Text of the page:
Thursday, July 7, 2011

The 14th Amendment

Several nights ago I was channel surfing before going

to bed and I briefly watched a discussion on the 14th

Amendment to the Constitution. I didn't think much

about it at the time, but the next morning I looked it up.

Article XIV.

Section 4. The validity of the public

debt of the United States, authorized

by law, including debts incurred for

payment of pensions and bounties for

services in suppressing insurrection

or rebellion, shall not be questioned.

But neither the United States nor any

State shall assume or pay any debt or

obligation incurred in aid of

insurrection or rebellion against

the United States, or any claim for

the loss or emancipation of any

slave; but all such debts, obligations

and claims shall be held illegal

and void.

Section 5. The Congress shall have

power to enforce, by appropriate

legislation, the provisions of this article.

This amendment was obviously written to limit

claims against the government for losses suffered

during and as a result of the civil war. However,

I was struck by the wording that implies all debts

of the United States will be paid. There is no

constitutional grounds for having a debt ceiling,

other than as a goal.

By my reading Congress has no grounds to stop

payment on any existing debt. It says the validity

of U.S. Debt, authorized by law, shall not be

questioned. Now Congress can zero fund any

new expenditures but it is obligated to pay all

debts, including bonds,(T-bills, etc), existing

contracts, and pensions. I find it hard to believe

that the term pensions would not now include

social security and medicare.

Now the people on SS and Medicare, essentially

have a contract with the government, once the

government begins withholding for these. If the

citizen, does not get 40 quarters of deductions,

or dies before reaching the prescribed age, the

contract is no longer valid, but the government

can't just arbitrarily take away the Constitutional

protected pension. The Republicans in congress

want to deprive citizens that may have been

upholding their part of the contract by paying

into the system for more the three decades.

Privatizing these forms of pensions doesn't

relieve to government of their obligation.

Remedies within the constitution could include

increasing withholding, requiring later beginning

of pensions, and even reduction of benefits

(ie only pay 70% ,not 80%, of future healthcare

benefits. They can also stop withholding of pay

from new entrants, and deny new participants

from entering the contract.

If our government does decide they have the

ability to shut down the government, rather

than raise the arbitrary debt ceiling, I have

some suggestions for the President.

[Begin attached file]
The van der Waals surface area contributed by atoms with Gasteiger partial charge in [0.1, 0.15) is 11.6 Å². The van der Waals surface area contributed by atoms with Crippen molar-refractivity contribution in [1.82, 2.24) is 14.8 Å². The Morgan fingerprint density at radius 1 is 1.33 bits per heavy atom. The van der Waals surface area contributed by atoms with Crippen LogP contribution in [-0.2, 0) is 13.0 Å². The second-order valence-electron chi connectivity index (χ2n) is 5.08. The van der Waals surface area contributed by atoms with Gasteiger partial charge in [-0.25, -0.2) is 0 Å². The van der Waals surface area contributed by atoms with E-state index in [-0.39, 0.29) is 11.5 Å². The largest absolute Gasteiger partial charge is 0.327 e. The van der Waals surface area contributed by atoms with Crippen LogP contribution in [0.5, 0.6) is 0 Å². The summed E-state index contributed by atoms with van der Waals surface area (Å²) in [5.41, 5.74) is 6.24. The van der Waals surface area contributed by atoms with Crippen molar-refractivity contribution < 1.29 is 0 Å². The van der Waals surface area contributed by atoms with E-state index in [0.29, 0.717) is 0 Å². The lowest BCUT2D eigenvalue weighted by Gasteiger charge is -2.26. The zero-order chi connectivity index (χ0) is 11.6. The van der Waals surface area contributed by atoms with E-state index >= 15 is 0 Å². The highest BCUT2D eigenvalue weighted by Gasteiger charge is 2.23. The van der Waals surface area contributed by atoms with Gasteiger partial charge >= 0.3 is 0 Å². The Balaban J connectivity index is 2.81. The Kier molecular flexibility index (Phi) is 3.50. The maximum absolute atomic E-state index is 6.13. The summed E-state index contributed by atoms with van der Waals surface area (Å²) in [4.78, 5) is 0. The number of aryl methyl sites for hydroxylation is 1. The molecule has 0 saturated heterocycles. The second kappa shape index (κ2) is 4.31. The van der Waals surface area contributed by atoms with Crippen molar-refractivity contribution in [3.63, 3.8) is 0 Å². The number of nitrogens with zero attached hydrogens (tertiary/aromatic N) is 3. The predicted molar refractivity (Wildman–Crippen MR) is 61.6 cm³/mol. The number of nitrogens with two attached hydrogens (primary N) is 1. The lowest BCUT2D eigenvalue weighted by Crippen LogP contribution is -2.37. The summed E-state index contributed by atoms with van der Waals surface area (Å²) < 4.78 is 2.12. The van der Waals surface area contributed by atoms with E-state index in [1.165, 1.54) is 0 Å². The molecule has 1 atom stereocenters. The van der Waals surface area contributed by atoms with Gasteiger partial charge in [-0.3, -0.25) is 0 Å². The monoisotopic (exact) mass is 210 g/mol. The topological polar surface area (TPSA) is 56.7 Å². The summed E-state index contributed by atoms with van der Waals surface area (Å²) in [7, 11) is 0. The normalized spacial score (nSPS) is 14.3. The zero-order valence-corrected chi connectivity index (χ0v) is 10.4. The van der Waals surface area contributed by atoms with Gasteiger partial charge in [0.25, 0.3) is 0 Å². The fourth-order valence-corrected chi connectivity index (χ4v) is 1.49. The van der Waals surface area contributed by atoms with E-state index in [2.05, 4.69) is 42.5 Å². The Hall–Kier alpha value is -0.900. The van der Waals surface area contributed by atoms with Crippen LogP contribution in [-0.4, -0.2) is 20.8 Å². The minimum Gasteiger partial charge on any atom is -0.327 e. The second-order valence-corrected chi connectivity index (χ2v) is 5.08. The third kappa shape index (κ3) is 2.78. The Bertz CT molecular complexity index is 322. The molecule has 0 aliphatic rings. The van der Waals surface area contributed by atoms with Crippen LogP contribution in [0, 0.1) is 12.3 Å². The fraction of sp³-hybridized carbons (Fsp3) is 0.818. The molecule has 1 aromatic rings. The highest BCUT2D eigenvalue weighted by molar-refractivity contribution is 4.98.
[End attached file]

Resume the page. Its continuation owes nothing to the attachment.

1. Immediately turn off the power (lights and

air conditioning) to the Capitol and Senate and

House Offices.

2. Stop payments of all Federal Employes

(except the military and VA). 3. Furlough all

air traffic controllers, so the offending

politicians can't leave town. – Let them sit

down by the reflecting pool and settle their


Another thing that struck me was that

apparently pensions was not a dirty word.

Good companies have traditionally looked

after their employees (and vice versa), with

the promise of retirement for those who

spent their life working for the company.

Congress gives their members retirement

funds for just a few years work—read

that attendance. For the butterflies that

like to skip around and work at different

places which may offer more incentives

and remuneration, 401k and other

substitutes for a retirement program are

great, but they do not instill any loyalty.

On the contrary, this type of benefit

implies the worker has only finite value,

which may be changed at any time.

Government workers (not top executives)

and teachers, have been willing to accept

smaller paychecks in order to ensure

stability. This has worked well for both.

Outsourcing of jobs, at the expense of

existing employees, has become a modern

fad among executives anxious for short

term profits which will gain them

generous rewards. However, these cost

savings, have seldom benefited either the

stock market price or dividends, if any,

to stockholders. The frequency which

corporations and now some States are

severing ties with their once loyal

employees, is distressing. Employees

pride in their work and careers are

suffering, and undoubtedly will, in the

long term, adversely effect the quality

of the work force, which has been the

backbone of American middle class.

It has always been a sign of quality to

be labeled-- Made in America by Americans.

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